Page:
Black Friday has come and gone, and I’m sure many of you took advantage of the Nikon Z camera deals. Now, the real dilemma … which lens to buy first?

Let’s be clear, one of the biggest shocks to newbie photographer is the pricing of quality glass. I remember being floored by how much a lens cost. These days, a quality lens that represents a good value is right around $1,000. So that’s the budget line I’ll be working with. That said, before we get into this article, understand that there is no absolute “right” answer to this question.

Zoom or prime?

When Nikon introduced the Z mount cameras they opted to produce a line of high quality — albeit slower and relatively budget-friendly lenses.

In the zoom category they came out with the 24-120mm f/4, the 24-200mm f/4-6.3 and the 24-70mm f/4. For primes, Nikon opted to release the classics first, 35mm f/1.8, 50mm f/1.8 and 85mm f/1.8. They have released others, but generally speaking, these are the big three most photographers will consider first.

For the record, all are truly excellent and all represent reasonably good values, but which one first?

What are you wanting to photograph?

Invariably, this is the question I like to ask first when someone says to me “which lens should I buy?” I always respond with, “what do you want to photograph?” because lenses and cameras vary as much as automobiles — both in terms of pricing and capability.

The first question you must answer is “what do I want to photograph?” The second question I like to ask is “will you be working indoors or outdoors?” This matters because if you’re a parent and you’re wanting to get great shots of the kids running around the house, then a faster lens might be a necessity.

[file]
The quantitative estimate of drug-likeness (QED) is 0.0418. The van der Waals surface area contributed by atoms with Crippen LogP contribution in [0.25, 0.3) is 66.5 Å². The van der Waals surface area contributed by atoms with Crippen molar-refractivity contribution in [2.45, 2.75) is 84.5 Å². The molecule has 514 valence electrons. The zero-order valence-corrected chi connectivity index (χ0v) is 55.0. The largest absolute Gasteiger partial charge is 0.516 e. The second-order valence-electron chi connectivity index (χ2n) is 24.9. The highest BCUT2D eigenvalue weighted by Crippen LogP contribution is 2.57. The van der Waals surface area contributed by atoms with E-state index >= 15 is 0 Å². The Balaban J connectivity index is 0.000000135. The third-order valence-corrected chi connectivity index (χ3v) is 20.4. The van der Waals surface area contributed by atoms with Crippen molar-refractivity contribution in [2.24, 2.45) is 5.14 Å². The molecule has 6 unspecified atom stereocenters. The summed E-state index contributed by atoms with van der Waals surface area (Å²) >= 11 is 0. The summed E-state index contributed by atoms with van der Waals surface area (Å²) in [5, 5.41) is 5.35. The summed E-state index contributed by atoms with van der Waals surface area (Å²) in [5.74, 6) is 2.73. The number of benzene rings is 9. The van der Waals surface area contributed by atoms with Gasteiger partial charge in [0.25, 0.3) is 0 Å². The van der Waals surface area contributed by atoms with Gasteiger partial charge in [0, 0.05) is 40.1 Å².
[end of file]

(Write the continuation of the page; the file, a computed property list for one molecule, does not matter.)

Depending on what you shoot, here’s how I usually respond.

“I want to photograph my kids running around the house — indoors and outdoors”

Then I would recommend a general purpose prime lens. In my mind, I would push them toward the 50mm f/1.8 or the 35mm f/1.8. Both are optically outstanding and the 50mm is in particular a great value for what it is.

The f/1.8 isn’t fast per se, but it isn’t slow. With today’s amazing camera sensors, bumping the ISO up to 1000 or even 3200 will result in a fast enough shutter speed indoors in low light with negligible degradation in image quality. I would highly recommend the f/1.8 lenses from Nikon.

35mm examples

50mm examples

“I want to photograph landscapes”

In this instance, the assumption is going to be that you’ll be outdoors and using a tripod. A faster lens isn’t an absolute necessity. Therefore, I would suggest one of the more economical zoom lenses.

The 24-120mm offers a constant f/4 aperture while the 24-200mm offers a bit more versatility with a variable aperture. Both have very good image quality. Because landscape shooters are using tripods the majority of the time, a fast shutter speed for handheld shooting isn’t a make or break consideration.

If you also find yourself outdoors most of time, they offer a lot of value as general purpose lenses. Bottom line, both of these lenses are great options.

“I want to photograph portraits”

If you’re wanting to shoot portraits, then I think the 50mm f/1.8 or the 85mm f/1.8 would fit the bill nicely! I have both and optically they are both great. Bitingly sharp optics, quick, silent and accurate focus and both represent great values.

I use both in my professional work and I am constantly smiling at the results. Moreover, if you ever decide to make the jump to paid professional, both of these lenses can carry over into your professional work.

50mm portrait examples

85mm portrait examples

So, which lens?

If you read between the lines carefully, you’ll note that one lens appears twice. You’ll often hear professional photographers refer to the 50mm f/1.8 across all systems as the “nifty fifty.” That’s because it usually represents a nice, useful focal length, high quality glass and a great value to boot.

So if you ask me which lens to buy first — unless you’re shooting landscapes on a tripod — then I think it’s almost impossible to go wrong with the nifty fifty!

What say you? Sound off in the comments below!